Recent pronouncements with regard to Kenya’s Supreme Court invalidating the result of its recent contentious presidential election and ordering a new vote have drawn global attention, particularly among the political sphere in the Caribbean and Latin America.
Former President Donald Ramotar said he has noted the decision, describing the court’s ruling as a historic one, which spells good for democracy, not only in Kenya, but in Africa and the world. But Ramotar also claimed that there were many similarities and many lessons to be learnt.
“It is apposite to note that the reasons for pronouncing the elections null and void has many similarities with the elections in Guyana, held on May 11, 2015,” he stated.
In a historic ruling, the first in Africa, Kenya’s Supreme Court nullified on Friday last the re-election of a sitting president, ordering a new vote to be held within 60 days after finding that the outcome last month had been tainted by irregularities.
It was a stunning moment for Kenya, one of Africa’s most populous nations, and for democracy in general. Kenya’s disputed presidential election in 2007 set off bloodshed that left at least 1300 people dead and 600,000 displaced around the country.
The Kenyan Court found credible evidence of fictitious polling places and statements of poll. In Guyana, one of the charges was that fake statements of poll were used to determine the elections results.
Ramotar said another similarity was while the information communication system was hacked in Kenya, in Guyana, that specific department was shut down during the May 11, 2015 elections. “It was not used to tally the votes to determine the results of the poll as the law prescribed,” he added.
Further, the former Guyanese Head of State also noted that both Kenyan and Guyanese elections clearly instructed that international observers need to be more thorough in elections observations. Kenya’s election saw representatives from both the Carter Center and the European Union present.
“In Guyana, we have had international observers, including the Carter Center too. Yet significant alleged fraud took place in Kenya and in Guyana,” Ramotar argued.
He also highlighted the fact that in Kenya’s case, in less than a month the courts there heard the matter and pronounced on it. This, according to the former President, is a giant step forward in the advancement of democracy and the rule of law.
“In Guyana, after more than two years, the case cannot be heard. This is due mainly to the manoeuvring of the Secretariat of the Guyana Elections Commission (GECOM) and the sloth of the Judiciary.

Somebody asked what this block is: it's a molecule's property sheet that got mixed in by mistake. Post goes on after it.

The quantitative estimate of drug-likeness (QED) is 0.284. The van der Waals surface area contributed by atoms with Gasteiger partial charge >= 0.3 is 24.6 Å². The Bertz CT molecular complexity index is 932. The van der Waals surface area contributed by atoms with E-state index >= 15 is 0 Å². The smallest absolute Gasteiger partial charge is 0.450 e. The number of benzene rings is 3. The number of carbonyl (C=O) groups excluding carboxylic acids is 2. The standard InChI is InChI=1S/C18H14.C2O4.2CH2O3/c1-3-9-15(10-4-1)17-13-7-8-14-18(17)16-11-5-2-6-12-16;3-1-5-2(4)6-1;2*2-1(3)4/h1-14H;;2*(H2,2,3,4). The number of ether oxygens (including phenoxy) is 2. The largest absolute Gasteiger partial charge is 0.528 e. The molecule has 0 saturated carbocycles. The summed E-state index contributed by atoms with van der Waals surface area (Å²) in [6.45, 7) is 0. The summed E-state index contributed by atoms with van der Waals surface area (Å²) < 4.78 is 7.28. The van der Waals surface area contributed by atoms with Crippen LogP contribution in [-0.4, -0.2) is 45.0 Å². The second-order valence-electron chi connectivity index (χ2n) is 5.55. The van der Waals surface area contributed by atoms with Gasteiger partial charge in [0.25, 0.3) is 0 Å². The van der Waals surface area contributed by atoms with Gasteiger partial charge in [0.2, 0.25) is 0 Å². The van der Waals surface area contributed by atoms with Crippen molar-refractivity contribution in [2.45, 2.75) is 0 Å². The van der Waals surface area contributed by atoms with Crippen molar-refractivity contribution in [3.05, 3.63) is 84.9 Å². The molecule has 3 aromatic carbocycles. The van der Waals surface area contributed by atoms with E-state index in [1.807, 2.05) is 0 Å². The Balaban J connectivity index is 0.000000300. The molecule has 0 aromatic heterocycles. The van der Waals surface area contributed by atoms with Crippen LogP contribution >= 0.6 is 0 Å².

“In normal circumstances, the CEO and Secretariat of GECOM would be pushing to vindicate themselves in the courts and in public opinion. It is, therefore, strange and monstrous that the body is trying to frustrate the hearing by the court,” he further added.
On that note, Ramotar said the delay in addressing this matter would further undermine the country’s democracy and possibly lead Guyanese to a period similar to the late 1960s up to 1992, which he said was marked by rampant electoral fraud and dictatorship.
“I wish to express my congratulations to the Court in Kenya on the professional and efficient way in which it conducted itself. This is a great example to all countries striving for democratic government, separation of power and the rule of law,” Ramotar asserted.
The People’s Progressive Party/Civic (PPP/C) has made several claims against the validity of the results of the 2015 General and Regional Elections. The PPP/C had requested GECOM to conduct a recount of the ballots cast in view of several irregularities and discrepancies found during the elections.
Ramotar, who was President before that election, had said that the repeated requests were denied by GECOM, without taking into consideration the real concerns that have been brought to their attention by the Party. Ramotar had said, “My Party remains convinced that a recount would have proven beyond a shadow of a doubt that the electoral process had been compromised and the PPP/C would have won.”
GECOM disagreed, however, and proceeded to declare the final results, after which David Granger was sworn in as the new president of Guyana. More than 410,000 votes were cast in those elections, with a negligible number going to smaller, less known parties. The results gave the coalition 33 seats in the National Assembly, and the PPP/C 32, with the coalition holding the executive arm of Government.